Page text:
Experts Share Why Location is So Important

Beata Grace Beatty

Beata Grace Beatty

Beata is a Florida-based freelance writer. When she’s not researching and pitching story ideas, she’s reading, walking on the beach, fiddling with home projects, and keeping up with her two daughters.

Picking a high-quality location for your new restaurant is a crucial step to success. Tyson Cole tells Inc. that selecting the perfect location is one of the top three things a new restaurant owner can do to guarantee a successful run. The other two important choices are a great chef and a great concept.

Industry experts and established restauranteurs agree that customer demographics, restaurant-style, accessibility, visibility, and convenience are some of the top considerations when deciding where to hang your sign. Once you’ve determined your needs, there is ample research to confirm that you are making the right decision.

People walking down an avenue picking a restaurant location with good foot traffic.

Define your concept and its demographic

The type of establishment you are planning to open dictates the customer demographics you need. These demographics include income level, age, and gender.

Evan Tarver at FitSmallBusiness.com says that you can define all restaurants as one of four styles:

  1. Fast Food: A spontaneous group aged 15-35 that eat out in conjunction with other activities. Crucial data includes a lower-income profile, location in a high-density population area, and heavy foot traffic areas.
  2. Bar & Bistro: This type of establishment attracts ages 25-45 with a higher disposable income. This group often spontaneously goes out after work and drinks alcohol in a relaxed environment, and the price point depends on the neighborhood.
  3. Casual Dining: For mid-income families with children aged under 16 years. Patrons often plan these outings, drive to the restaurant, and eat these meals around other planned activities. Safety is an important factor for this group.
  4. Fine Dining: Older, high-income couples who are willing to pay a higher price. This group has high expectations and usually makes reservations. These patrons will regularly travel by car, often up to 30 minutes from home, and they expect convenient parking.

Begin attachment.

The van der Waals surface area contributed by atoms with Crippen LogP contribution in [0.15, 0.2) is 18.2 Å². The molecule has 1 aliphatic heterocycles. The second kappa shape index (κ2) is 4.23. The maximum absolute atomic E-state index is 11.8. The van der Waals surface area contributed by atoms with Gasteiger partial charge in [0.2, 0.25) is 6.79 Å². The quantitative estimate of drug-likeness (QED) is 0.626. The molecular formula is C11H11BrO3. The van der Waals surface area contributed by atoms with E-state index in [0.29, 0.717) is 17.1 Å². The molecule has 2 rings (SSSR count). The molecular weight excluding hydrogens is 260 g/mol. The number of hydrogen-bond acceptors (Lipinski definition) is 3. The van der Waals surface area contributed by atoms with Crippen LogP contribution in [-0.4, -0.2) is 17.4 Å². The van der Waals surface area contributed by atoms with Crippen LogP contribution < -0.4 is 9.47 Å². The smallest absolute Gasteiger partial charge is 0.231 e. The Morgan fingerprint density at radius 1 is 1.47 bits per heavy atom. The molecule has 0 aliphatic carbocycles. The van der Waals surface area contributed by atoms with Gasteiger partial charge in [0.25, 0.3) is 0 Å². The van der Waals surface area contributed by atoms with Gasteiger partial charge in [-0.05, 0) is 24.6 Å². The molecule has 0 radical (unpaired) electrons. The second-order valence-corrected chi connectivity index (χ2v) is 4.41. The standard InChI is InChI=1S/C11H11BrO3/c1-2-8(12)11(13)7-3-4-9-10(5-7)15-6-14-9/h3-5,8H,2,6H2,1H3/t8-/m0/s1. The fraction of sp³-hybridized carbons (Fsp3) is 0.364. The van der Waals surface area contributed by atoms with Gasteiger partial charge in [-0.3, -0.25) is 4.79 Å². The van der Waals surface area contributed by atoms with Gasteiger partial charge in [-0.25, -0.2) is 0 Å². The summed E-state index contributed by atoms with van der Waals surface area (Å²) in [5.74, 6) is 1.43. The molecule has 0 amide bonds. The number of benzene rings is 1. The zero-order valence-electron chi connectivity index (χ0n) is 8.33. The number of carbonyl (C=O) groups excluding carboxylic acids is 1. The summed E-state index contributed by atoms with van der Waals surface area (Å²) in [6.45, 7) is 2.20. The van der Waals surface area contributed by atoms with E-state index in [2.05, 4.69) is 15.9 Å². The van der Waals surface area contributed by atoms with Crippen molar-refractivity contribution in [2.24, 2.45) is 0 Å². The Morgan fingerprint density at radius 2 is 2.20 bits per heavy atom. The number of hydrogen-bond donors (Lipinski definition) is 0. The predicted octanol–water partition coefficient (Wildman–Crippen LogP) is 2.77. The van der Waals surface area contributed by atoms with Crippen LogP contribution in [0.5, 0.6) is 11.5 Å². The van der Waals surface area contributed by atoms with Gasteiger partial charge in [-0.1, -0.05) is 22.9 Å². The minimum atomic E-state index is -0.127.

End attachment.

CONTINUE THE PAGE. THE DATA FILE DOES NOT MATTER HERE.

Susan Callahan, chef and lecturer at the University of Maryland Eastern Shore, reiterates two of these tenentsincome and distance to travel. She writes, “people come to a location that is within a 1-mile radius at lunch and a 5-mile radius at dinner.” She adds that the community near your target location must have the income to support your price point.

Samir Changela, the owner of the Tilted Kilt Pub & Eatery in Boca Raton, Florida, tells Inc. that knowing your customers and observing their habits can solidify your decision to choose to settle in a specific area.

Think carefully about buying versus leasing

Changela also advises buying your building if you are planning long-term and can afford it. Although, “if you’re thinking short term, you’re better off leasing.”

Advantages of leasing. When you lease, you can deduct all the costs associated with leasing. Leases also only require a small security deposit, often only one month’s rent. That makes your cash investment lower.

Advantages of buying. Buying a commercial property usually requires a considerable downpayment; however, if you decide to sell, you can sell both the business and the property.

Do the research and don’t ignore the statistics

  • Seek information from organizations like the US Census Bureau to determine demographics or to find areas that will fit your restaurant profile.
  • Contact your local chamber of commerce and the economic development council in your city.
  • City government often has traffic flow information like car counts. Check those out.
  • Research plans of major employers in your area. Are companies coming or going?
  • Accessibility and Visibility  – Spend some time driving and walking the area during different times of the day.
  • Remember that corporate chains have location scouts; therefore, if there are no chains in your area, that may tell you something about viability. This leads experts to consider the competition. As you do your research, notice the other restaurants in the area. Are they consistently busy? Is there a restaurant that poses competition?

Additional factors impacting location

There are several other factors to consider:

Parking. It’s always a bonus to have plenty of parking if you are not looking for a location in an urban area with great public transportation and pedestrian routes. If you are in a metropolitan area, consider access to free parking around the locations you’re scouting.

Location history. Sometimes there are locations where you see restaurant after restaurant open and close within months. Perhaps it’s a curse, but more than likely, the failures stem from mismanagement, poor marketing, or even locals not giving a new eatery a chance due to past failures. Consider the strength of your restaurant concept and business plan before you take a chance on such a property.

Naming your restaurant. Stephanie Godke, chef at Mississippi River Distilling Company and Cody Road Cocktail House says never to name a restaurant after an address. If you have to move, it becomes an issue.

It’s essential to consider a variety of factors as you search for the perfect restaurant space. Poor visibility and accessibility, a neighborhood with the wrong demographic for your concept, inadequate parking, and light foot traffic are factors that make it difficult to turn a profit. Picking a restaurant location is one of the most important decisions to make when planning for your new venture.

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